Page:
Building Android app with Ruby By Yihang Ho

There are many mobile app development frameworks out there. Most of those frameworks attempt to solve one big problem - compatibility across the many mobile platforms. The idea is to write your app once, and compile to run on all (or at least most) major mobile platforms. Personally, I have tried PhoneGap, and also have heard that Titanium is pretty neat too.

Today, I found Ruboto. Ruboto is fundamentally different from PhoneGap and Titanium. Ruboto compiles only to Android. Ruboto is made possible by JRuby, an implementation of Ruby using Java. JRuby allows Ruby code calling Java libraries, and Java code calling Ruby libraries. As such, it is natural to have something like Ruboto.


The installation process of Ruboto is relatively straightforward:

  1. Get an implementation of Ruby. I guess it makes sense to use JRuby in this case. I strongly recommend using RVM to install and manage various versions and implementations of Ruby.
  2. Get the Android SDK and follow the setup guide.
  3. Apparently you need Android API 10 and Intel HAXM. Installation guide for Intel HAXM (At the time of writing, this guide does not include any instruction for OS X, but the instructions for Windows (surprisingly) work on OS X, too.)
  4. Also, install a newer Android API. I installed Android API 19, which corresponds to KitKat 4.4.2.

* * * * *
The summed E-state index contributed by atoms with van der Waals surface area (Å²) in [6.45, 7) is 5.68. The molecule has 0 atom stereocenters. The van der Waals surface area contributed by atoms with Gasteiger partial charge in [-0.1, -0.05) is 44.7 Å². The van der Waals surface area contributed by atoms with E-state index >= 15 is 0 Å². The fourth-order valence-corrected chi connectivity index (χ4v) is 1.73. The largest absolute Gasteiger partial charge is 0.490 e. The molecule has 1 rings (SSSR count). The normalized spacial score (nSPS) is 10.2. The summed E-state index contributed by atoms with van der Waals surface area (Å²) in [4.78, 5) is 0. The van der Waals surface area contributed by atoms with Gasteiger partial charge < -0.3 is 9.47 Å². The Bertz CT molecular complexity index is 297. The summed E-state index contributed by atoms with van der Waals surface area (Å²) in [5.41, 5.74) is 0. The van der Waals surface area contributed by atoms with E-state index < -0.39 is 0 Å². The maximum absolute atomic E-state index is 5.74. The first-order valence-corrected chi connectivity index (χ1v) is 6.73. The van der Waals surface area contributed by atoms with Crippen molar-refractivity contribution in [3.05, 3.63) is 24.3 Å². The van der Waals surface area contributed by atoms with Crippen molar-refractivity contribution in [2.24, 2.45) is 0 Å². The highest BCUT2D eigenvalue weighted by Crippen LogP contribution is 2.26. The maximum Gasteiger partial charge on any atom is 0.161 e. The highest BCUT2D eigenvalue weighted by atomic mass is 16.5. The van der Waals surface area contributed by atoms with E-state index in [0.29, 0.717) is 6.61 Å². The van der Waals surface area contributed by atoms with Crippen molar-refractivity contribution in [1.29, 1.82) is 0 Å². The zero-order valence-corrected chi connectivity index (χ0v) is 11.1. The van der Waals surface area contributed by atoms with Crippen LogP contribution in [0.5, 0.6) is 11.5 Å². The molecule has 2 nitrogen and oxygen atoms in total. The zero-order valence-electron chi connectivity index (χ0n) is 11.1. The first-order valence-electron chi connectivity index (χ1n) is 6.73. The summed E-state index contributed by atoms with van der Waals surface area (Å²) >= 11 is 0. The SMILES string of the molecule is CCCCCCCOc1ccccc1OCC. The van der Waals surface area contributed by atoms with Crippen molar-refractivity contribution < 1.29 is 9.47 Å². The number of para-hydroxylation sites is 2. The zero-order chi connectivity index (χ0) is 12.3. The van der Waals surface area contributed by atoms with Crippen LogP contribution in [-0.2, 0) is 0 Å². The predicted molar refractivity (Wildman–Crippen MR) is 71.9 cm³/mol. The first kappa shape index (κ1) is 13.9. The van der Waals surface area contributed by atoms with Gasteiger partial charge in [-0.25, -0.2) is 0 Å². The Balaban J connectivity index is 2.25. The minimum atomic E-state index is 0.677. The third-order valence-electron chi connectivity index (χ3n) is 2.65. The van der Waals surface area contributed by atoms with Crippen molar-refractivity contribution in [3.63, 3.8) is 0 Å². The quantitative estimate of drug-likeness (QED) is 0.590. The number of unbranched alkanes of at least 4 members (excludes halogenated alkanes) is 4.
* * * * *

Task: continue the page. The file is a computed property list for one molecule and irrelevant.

5. Install ANT. (brew install ant if you are using Homebrew.)
  6. Install the jruby-jars gem. (gem install jruby-jars)
  7. Configure the ANDROID_HOME environment variable. (Set it to point to the absolute path of the sdk directory of the Android SDK that you have installed in step 2. Make sure that you are using absolute page, according to the documentation of Ruboto, Java does not expand ~.)
  8. Run ruboto setup to iron out any other problems.

Create an app

Ruboto comes with a code generator. Run

ruboto gen app --package com.example.test --name test --target android-19
cd test

Running rake will build the APK file, which will be located in bin/Test-debug.apk. If you have configured a virtual device, or have connected an Android device to your machine, you can run rake install to install the app.


  1. The documentation for Ruboto is incomplete, almost can be considered non-existent. I am still in the process of figuring out the API and stuff like that.
  2. The compiled APK is huge. There are two ways of building your app. The way that we did here will produce a relatively small APK, but it requires another app, Ruboto Core. To avoid this, you can compile your code together with the necessary libraries by using the --with-jruby flag when running the gen app command. The resulting APK is much larger. For this particular example, we have ~9MB vs ~80KB. Also it takes a longer time to compile (2 mins 16 sec vs 8 sec).